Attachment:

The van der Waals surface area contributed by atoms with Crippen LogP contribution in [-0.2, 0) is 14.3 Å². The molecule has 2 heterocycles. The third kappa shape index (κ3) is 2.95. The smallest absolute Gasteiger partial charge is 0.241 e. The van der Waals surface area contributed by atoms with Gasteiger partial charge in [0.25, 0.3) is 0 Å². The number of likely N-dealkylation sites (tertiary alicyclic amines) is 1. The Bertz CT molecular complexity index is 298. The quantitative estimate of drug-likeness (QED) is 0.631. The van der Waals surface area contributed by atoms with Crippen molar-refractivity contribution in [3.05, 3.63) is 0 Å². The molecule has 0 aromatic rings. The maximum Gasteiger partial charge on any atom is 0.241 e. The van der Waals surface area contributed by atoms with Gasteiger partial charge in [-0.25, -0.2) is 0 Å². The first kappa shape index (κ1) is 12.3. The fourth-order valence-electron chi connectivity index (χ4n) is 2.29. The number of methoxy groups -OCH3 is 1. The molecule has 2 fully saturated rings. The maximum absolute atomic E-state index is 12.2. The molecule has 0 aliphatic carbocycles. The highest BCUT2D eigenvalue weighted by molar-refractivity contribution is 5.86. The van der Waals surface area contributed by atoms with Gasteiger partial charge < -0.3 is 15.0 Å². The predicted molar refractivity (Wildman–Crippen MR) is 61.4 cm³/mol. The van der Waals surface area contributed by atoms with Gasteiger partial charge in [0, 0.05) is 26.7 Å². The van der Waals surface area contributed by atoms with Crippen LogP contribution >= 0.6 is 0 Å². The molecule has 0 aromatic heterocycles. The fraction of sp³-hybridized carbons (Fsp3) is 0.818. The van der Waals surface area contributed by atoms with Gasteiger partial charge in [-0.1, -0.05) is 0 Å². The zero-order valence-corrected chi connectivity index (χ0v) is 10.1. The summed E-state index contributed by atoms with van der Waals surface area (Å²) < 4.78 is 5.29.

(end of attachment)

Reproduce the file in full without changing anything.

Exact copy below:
The van der Waals surface area contributed by atoms with Crippen LogP contribution in [-0.2, 0) is 14.3 Å². The molecule has 2 heterocycles. The third kappa shape index (κ3) is 2.95. The smallest absolute Gasteiger partial charge is 0.241 e. The van der Waals surface area contributed by atoms with Gasteiger partial charge in [0.25, 0.3) is 0 Å². The number of likely N-dealkylation sites (tertiary alicyclic amines) is 1. The Bertz CT molecular complexity index is 298. The quantitative estimate of drug-likeness (QED) is 0.631. The van der Waals surface area contributed by atoms with Crippen molar-refractivity contribution in [3.05, 3.63) is 0 Å². The molecule has 0 aromatic rings. The maximum Gasteiger partial charge on any atom is 0.241 e. The van der Waals surface area contributed by atoms with Gasteiger partial charge in [-0.25, -0.2) is 0 Å². The first kappa shape index (κ1) is 12.3. The fourth-order valence-electron chi connectivity index (χ4n) is 2.29. The number of methoxy groups -OCH3 is 1. The molecule has 2 fully saturated rings. The maximum absolute atomic E-state index is 12.2. The molecule has 0 aliphatic carbocycles. The highest BCUT2D eigenvalue weighted by molar-refractivity contribution is 5.86. The van der Waals surface area contributed by atoms with Gasteiger partial charge < -0.3 is 15.0 Å². The predicted molar refractivity (Wildman–Crippen MR) is 61.4 cm³/mol. The van der Waals surface area contributed by atoms with Gasteiger partial charge in [0, 0.05) is 26.7 Å². The van der Waals surface area contributed by atoms with Crippen LogP contribution >= 0.6 is 0 Å². The molecule has 0 aromatic heterocycles. The fraction of sp³-hybridized carbons (Fsp3) is 0.818. The van der Waals surface area contributed by atoms with Gasteiger partial charge in [-0.1, -0.05) is 0 Å². The zero-order valence-corrected chi connectivity index (χ0v) is 10.1. The summed E-state index contributed by atoms with van der Waals surface area (Å²) < 4.78 is 5.29.